936 Pennies: Discovering the Joy of Intentional Parenting
Join our adventure and discover inspiration and resources for refusing rush, creating habits of rest, living intentionally, and making the most of this beautiful life!
She was born a triplet, a baby smack dab in the middle of two other babies: a business and a book.
We welcomed her into a whirlwind of business plans and book launch events. Arriving only two weeks after the publication of my book, our daughter came into a busy season. Although, isn’t every season busy? It wasn’t exactly the plan, to juggle OBGYN appointments around radio interviews. One interview I quite literally did from the front seat of my car in the hospital parking lot after an appointment ran late.
No, it wasn’t the plan to have a baby in the midst of building tiny homes and publishing a book. But four kids in, we’ve learned that life goes on despite our plans. Often, it’s better than anything we could have orchestrated or forced. Family, it seems, is something we do amidst the busyness. The question is whether we’ll choose our kind of busy, instead of letting it choose us.
I’ll always remember a sweet friend, in the weeks before my book launch and with my girl about to arrive, encouraging me, “Just remember, that baby is more important than a book launch.” I had brought a child into the world three times before. This was my first book, and a three-year labor of love. I needed those words from my friend. We need them each and every day, these sweet reminders that jolt us back into perspective and cause us to question what is most important. And, once we acknowledge the most important things, to ask ourselves whether our life reflects those values.
During those months of sleepless newborn nights, early morning cuddles, book signings and interviews, I found myself grateful for the crazy dynamic and new kind of busy. Yes, because both bringing a baby and a book into the world were beautiful, rewarding ventures. But also, because it forced me to constantly reevaluate our busyness. To ask myself questions like these:
Does my agenda reflect our family values?
Am I trying to force success, or am I being faithful in the key roles God has called me to: follower of Jesus, wife, mama, writer.
Am I placing the urgent before the important?
In twenty years, when my children are grown, will I look back on this season and be satisfied with how I spent it?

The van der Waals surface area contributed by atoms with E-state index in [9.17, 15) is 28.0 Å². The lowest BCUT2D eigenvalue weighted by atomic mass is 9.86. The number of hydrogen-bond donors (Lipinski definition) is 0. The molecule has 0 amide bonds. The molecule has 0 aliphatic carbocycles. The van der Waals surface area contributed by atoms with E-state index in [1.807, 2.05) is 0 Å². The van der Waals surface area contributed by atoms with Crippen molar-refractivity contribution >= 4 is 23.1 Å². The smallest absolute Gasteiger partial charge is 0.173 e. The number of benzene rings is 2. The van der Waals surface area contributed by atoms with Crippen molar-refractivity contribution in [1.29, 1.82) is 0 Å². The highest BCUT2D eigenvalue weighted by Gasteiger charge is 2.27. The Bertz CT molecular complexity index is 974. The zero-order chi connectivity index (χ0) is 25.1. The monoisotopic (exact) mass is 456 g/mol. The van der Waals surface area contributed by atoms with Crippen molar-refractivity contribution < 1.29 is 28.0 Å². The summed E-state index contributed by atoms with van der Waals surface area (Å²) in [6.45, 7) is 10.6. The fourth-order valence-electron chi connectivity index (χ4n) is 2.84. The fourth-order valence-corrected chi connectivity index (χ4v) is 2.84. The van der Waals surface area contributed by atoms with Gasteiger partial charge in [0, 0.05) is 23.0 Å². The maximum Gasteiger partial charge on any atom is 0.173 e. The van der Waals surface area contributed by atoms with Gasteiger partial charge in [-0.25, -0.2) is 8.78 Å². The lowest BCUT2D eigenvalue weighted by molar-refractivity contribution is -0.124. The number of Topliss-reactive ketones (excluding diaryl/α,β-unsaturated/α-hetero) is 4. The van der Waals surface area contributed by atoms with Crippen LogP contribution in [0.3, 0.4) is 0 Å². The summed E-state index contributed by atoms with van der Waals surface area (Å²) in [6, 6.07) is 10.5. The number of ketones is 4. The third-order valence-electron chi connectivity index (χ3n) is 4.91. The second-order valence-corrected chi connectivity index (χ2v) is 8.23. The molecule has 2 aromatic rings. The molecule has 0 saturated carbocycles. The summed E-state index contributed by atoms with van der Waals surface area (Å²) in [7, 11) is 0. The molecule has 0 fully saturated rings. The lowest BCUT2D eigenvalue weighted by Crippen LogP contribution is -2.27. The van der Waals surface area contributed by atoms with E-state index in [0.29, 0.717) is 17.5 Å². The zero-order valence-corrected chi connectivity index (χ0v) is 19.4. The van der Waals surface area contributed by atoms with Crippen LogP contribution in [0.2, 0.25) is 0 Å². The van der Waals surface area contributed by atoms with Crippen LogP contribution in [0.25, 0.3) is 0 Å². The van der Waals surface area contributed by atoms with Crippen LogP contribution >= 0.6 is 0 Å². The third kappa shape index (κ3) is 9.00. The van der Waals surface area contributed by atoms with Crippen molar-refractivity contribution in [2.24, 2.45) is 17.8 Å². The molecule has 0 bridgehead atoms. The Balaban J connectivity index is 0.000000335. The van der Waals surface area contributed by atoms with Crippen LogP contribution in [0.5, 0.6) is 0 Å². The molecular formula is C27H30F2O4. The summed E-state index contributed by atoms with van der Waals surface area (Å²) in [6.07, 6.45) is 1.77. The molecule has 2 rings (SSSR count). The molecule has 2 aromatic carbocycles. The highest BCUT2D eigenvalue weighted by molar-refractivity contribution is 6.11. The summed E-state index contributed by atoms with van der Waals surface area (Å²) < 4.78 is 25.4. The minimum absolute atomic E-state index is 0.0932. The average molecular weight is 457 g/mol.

Many times, my answers to those questions were out of alignment. But that is their purpose. They are a heart-check. They are meant to push and prod, to peel back motives, to place pressure on weak spaces and call us to better things. They bring into question what kind of busyness we’re choosing for our family, and whether it is wheat or chaff.
I believe God calls us to a certain level of busyness. Proverbs 14:23 tells us, “All hard work brings a profit, mere talk leads only to poverty.” And 13:4, “A sluggard’s appetite is never filled, but the desires of the diligent are fully satisfied.” But hard work and busyness are not always the same thing. The danger is that we’ll slip from hard work to empty busyness, and I don’t want that for my family. Instead, I want my children to see their Daddy and me working hard toward our goals, for God’s glory and our family’s good. I don’t want them to see our wall calendar filled with activities that don’t contribute to our values or dreams. I want them to see the depth and breadth of all we pursue, to look at our life and, in all of its facets, to see the reflection of eternity.
I want to choose the kind of busy that I can invite my children into. A busy they can get on board with. The type of busy where they feel a deep sense of mission and reward. A busy that won’t leave them exhausted and confused about what we’re living for, but well rested and fulfilled, and with a better understanding of what God has created them for.
I have come to believe that life will always be busy, and rightly so. Right along with that belief comes a determination to choose the right kind of busy, one that models to our children living courageously, generously, faithfully, and adventurously. I want them to learn right along with us how to choose our type of busy, so that we can choose when to play and rest, also.
I look back on that year of a business, a book, and a baby and I don’t see a blur of activity. I see our daughter. I see her beautiful contribution to wrapping up our family. I see my husband, tired from a day of building, holding his baby girl at the end of the night. I see myself, glimpsing the entire message of my book reflected in the blue of her eyes, beckoning me to live out what I had just sent out into the world. This baby born right next to two other “babies”, could have arrived vying for attention. Instead, she complimented what we were doing. And our pursuits complimented our time with her. When we choose the right type of busy, it doesn’t infringe on our family life, it magnifies it.
Raising kids stirs something deep in our souls — an innate knowing that our time is finite. Taking my kids outside in creation, I’m discovering how to stretch our time and pack it to the brim with meaning. God’s creativity provides the riches of resources for teaching the next generation who He is and how He loves us. Join our adventure and discover inspiration and resources for refusing rush, creating habits of rest, living intentionally, and making the most of this beautiful life!